I was never, ever going to get married, let alone have children. I was horrified at the idea of bringing a child into a world that was so unsettled, violent, and certainly headed for armageddon at some point in time.
The first time I was pregnant, I thought I was carrying Jena. All the southern women in the family insisted it was a boy. After delivery it took me about fifteen seconds to fully comprehend that Jena had balls, and we had to come up with a boy's name, fast. My father is John Stevens, and John Steven fit like a glove.
Six years later, right after we had given up getting pregnant again and given away the baby crib and other assorted baby furniture, wa la! I was pregnant. THIS was Jena. I just knew it. Tests confirmed it and I knew I had reached the path I had always known was ahead of me. The blonde, blue eyed little girl I was carrying was no surprise to me at all, and I spent the remainder of my pregnancy with an abnormal warm fuzzy feeling. It's the best I can do to describe the sensation that differed so much from carrying John. It was like I was walking around with my 'soul sister' inside me.
At her birth, (extremely quick compared to the 24 hours of hard labor with John, Jena was born after four hours total labor) the doctor literally caught her between his knees as she emerged like a bar of soap. He laid her on my stomach, cord still attached. I said something appropriate like, "Oh my God," and she distinctly turned her head towards me and looked at me. No words can ever describe the connection that occurred in that moment.
Jena was one day old when my mother and Jena's Godmother came by to see her. Cheryl is no stranger to gettings and simply smiled knowingly as she held Jena. My non-believing mother held my daughter next, only to receive what she later termed a shock. She handed Jena back to me in amazement and said this little girl has something special to do.
We moved to a gigantic house in a smaller town when Jena was eight months old. The first week we were there, Jena went down a flight of thirteen cement steps to the basement in her walker, a sound, an event, a memory I will remember forever. I heard the wheels of her walker go over the first step and time froze. No matter how fast you are, no matter how close you are, you will not be able to stop this. The worst nightmare for any mother. When I reached the top step to look down the narrow, walled stairway, she was just landing on the bottom floor. I saw the cloud around her but did not consider it or think about it until much later. She had gone ass over tea kettle three times as there were three imprints of the rubber step pads on her forehead. Jena should have, by all rights, broken her neck.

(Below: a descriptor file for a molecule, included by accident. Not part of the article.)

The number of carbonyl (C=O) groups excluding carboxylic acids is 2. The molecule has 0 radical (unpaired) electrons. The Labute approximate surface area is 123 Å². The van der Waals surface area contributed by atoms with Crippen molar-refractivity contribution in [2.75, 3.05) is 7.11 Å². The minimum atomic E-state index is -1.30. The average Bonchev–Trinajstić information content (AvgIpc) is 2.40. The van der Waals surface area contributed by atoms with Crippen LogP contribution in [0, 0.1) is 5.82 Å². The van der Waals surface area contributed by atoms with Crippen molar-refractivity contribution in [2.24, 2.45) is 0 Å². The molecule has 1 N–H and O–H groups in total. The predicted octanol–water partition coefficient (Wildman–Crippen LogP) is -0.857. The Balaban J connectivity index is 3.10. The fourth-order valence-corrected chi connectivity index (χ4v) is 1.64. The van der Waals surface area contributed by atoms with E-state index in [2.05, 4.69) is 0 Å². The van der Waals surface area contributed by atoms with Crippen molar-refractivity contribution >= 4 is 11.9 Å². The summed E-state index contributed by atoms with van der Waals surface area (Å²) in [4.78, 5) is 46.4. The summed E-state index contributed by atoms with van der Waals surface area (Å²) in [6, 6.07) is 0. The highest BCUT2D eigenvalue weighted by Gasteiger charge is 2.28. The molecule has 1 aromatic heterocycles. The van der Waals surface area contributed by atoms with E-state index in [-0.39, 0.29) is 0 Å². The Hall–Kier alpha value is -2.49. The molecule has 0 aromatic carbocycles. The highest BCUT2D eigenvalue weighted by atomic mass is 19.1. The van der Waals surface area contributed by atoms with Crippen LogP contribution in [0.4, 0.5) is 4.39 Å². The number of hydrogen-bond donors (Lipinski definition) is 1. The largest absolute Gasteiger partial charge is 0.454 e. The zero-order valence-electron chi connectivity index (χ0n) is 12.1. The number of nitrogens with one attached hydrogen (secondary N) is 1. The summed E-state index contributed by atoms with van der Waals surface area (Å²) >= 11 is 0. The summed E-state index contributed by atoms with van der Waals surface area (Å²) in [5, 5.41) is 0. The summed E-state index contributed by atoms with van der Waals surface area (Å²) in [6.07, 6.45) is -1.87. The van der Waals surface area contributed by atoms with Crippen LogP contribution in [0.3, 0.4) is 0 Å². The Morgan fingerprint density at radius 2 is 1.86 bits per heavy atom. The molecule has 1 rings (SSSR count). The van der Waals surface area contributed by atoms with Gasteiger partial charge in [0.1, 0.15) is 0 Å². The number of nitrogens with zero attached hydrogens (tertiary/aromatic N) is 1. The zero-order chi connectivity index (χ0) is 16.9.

Jena had gone with her dad on an errand. When they returned, he came in the house holding a screaming child. He had accidentally closed the car door on her finger. I held Jena in my lap the entire evening. She would try and suck her thumb for comfort but it would simply renew the pain in her fingers. I talked to her about how she should gather all the band aids in her body and send them to her finger, making up visions to help, cooing and softly talking to her until she fell asleep. That is when we saw the other side of her finger. It had been opened to the bone, but there was no blood and it was the cleanest cut I had ever seen. We wrapped it up, contemplated taking her to an emergency room in this new town but decided to wait till morning, and fell asleep with her next to me. In the morning, Jena woke me with a hand in my face. She was grinning and showing me her hand. Look, Mom! It's all better. Sure enough, not only were the fingers moving freely, there was no indication anything had ever happened, no scar, nothing.